Accepting the above thesis is only half our work. Once we painfully come to grips that decades of battling to restore Catholicism has been built on a foundation of sand, because all legalism is sand, once we swallow the hard pill that those of us who have grounded our identity on being Catholic are not in fact members of that faith, then we turn to the exciting part of our time together. What might Catholicism look like once it is freed from the tomb of a 19th Century ecclesiology and mindset which has both caused The Crisis and yet makes void all prevailing solutions of the same?
At a certain point one must come to terms with reality. For many of us this is difficult. Perhaps we have experienced the unhappy condition of a friend or relation whom we hope will shape up in some way or another. Maybe we have known some kind of long-term estrangement, but we keep alive the hope that so-and-so will one day walk through our door. In some scenarios at some times it is no longer rational to maintain these hopeful positions. Alas, the bottle wins out b’times, the porch light stays on never to embrace a prodigal’s return, and the sick child wastes away. After a point to continue in hope is to live in fantasy.
No man ever held the Catholic vision of life and society as dear as I. In the second part of this essay I will describe how I blew a decade of my life trying to instantiate that vision. But time moves apace and I’ll just say here that it is literally impossible to want something for a society whose participants are not interested. So little by little among a thousand disappointments and failures and betrayals I saw among the flatteringly-adjectived that American Catholics are as myopic as protestants in their comprehension of the height and depth and breadth of what Christian life and society promises. All they wanted was their family and their Jesus, the world be damned. And so little by little my idealism died. I saw what was up. It’s cold comfort, but it is a good thing to be disillusioned.
Howsomever, as regards the Church that final disillusion was their participating in the Coronavirus Lockdown. That event was such an admission of faulty sacramental understanding, such a lack of faith interiorly and discernment exteriorly, and such a betrayal of a damn sight more people than you’d imagine, souls who rely on the Church not just for religious services, but also for basic social solace from the blast of cold modernity, that I should never think I will reclaim my long-suffering esteem for Catholicism.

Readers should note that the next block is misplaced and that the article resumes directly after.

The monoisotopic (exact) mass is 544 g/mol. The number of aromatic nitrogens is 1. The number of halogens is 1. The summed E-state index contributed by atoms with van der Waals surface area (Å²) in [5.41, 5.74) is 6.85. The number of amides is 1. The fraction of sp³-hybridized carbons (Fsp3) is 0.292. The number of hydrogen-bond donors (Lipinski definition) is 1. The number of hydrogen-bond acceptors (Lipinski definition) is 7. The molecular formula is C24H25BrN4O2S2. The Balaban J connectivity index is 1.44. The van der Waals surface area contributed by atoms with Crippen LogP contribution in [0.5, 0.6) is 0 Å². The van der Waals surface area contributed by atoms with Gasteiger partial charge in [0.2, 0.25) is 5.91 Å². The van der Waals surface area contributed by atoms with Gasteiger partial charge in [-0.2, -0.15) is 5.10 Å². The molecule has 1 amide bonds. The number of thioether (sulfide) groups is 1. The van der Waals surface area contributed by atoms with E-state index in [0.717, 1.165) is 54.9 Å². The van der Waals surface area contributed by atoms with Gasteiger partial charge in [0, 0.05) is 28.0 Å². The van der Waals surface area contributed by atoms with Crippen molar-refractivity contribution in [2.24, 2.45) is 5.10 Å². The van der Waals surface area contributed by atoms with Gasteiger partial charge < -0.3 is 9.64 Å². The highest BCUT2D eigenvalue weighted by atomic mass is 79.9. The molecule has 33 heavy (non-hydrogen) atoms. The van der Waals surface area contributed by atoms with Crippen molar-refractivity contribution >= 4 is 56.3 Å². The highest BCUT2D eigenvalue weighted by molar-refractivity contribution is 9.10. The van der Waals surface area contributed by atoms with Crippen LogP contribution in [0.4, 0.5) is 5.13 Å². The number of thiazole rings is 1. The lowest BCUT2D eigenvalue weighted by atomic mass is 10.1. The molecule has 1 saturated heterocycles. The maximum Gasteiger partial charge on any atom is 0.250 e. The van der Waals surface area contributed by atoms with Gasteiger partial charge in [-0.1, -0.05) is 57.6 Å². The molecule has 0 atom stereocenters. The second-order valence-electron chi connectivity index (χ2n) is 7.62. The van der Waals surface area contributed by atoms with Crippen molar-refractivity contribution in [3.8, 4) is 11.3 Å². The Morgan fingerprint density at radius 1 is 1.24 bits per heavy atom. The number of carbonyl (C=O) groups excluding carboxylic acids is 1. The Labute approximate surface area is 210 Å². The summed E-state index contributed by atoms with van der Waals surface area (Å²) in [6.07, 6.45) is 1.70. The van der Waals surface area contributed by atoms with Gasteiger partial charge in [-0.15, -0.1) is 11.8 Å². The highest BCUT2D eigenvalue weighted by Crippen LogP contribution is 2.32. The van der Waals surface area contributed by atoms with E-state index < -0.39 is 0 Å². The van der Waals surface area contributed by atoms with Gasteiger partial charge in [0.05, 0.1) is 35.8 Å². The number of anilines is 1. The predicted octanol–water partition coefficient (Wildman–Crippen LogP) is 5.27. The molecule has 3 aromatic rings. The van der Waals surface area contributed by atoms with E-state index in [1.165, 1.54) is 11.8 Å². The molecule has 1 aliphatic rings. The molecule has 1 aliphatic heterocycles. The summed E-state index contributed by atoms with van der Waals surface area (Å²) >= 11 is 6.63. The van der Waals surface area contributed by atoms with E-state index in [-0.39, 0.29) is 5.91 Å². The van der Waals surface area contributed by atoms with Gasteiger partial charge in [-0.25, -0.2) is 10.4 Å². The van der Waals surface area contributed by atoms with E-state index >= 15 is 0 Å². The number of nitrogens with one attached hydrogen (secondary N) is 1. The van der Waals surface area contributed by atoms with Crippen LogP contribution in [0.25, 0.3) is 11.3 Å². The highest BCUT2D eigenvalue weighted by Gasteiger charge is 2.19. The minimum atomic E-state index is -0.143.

Oh, don’t worry, I still keep up with my rosaries and my brevaries, and my holy boozy bones darken church portals exactly as regular as Rome’s shuffling lawyers have scratched out “obligation.” And my heart sinks at the precarity of saying this, but as lame and crooked as its clerics and attendees are, Catholicism is the only shovel out of the mess which the Enlightenment has brought us to. Still and all, after Covid my long-dying hope that Catholicism would prove a tardy counter to Modernity in my lifetime gave up the ghost.
More than my worthless esteem, however, the decision to belly-up to the Coronavirus hype killed in me my filial tendency to spin or downplay obvious Church mismanagement. For many moons it was obvious to me that the Church was part of the New World Order, but I tried to paper-over things when I saw them. This modest grace I do not extend to myself, and it is not something I extend to other actors on the world stage, but for decades my piety pushed me to “cover of nakedness” of Catholic governance and society. After two American waves of sexual scandals strung out over 20 years, after less flashy but more numerous financial wheeling-and-dealing, and after a tuneless and ham-fisted liturgical reform, as pastorally inept as it was iconoclastic, Covid was the straw which broke the camel’s back. Like a child watching his alcoholic father drink hand sanitizer, I can no longer fanboy for the Church. I’m not going anywhere, but I’m not papering over things either. And this includes nonsense in traditional Catholicville, they who think they most have their act together, they whose heads are as big as hot air balloons. Ergo this essay.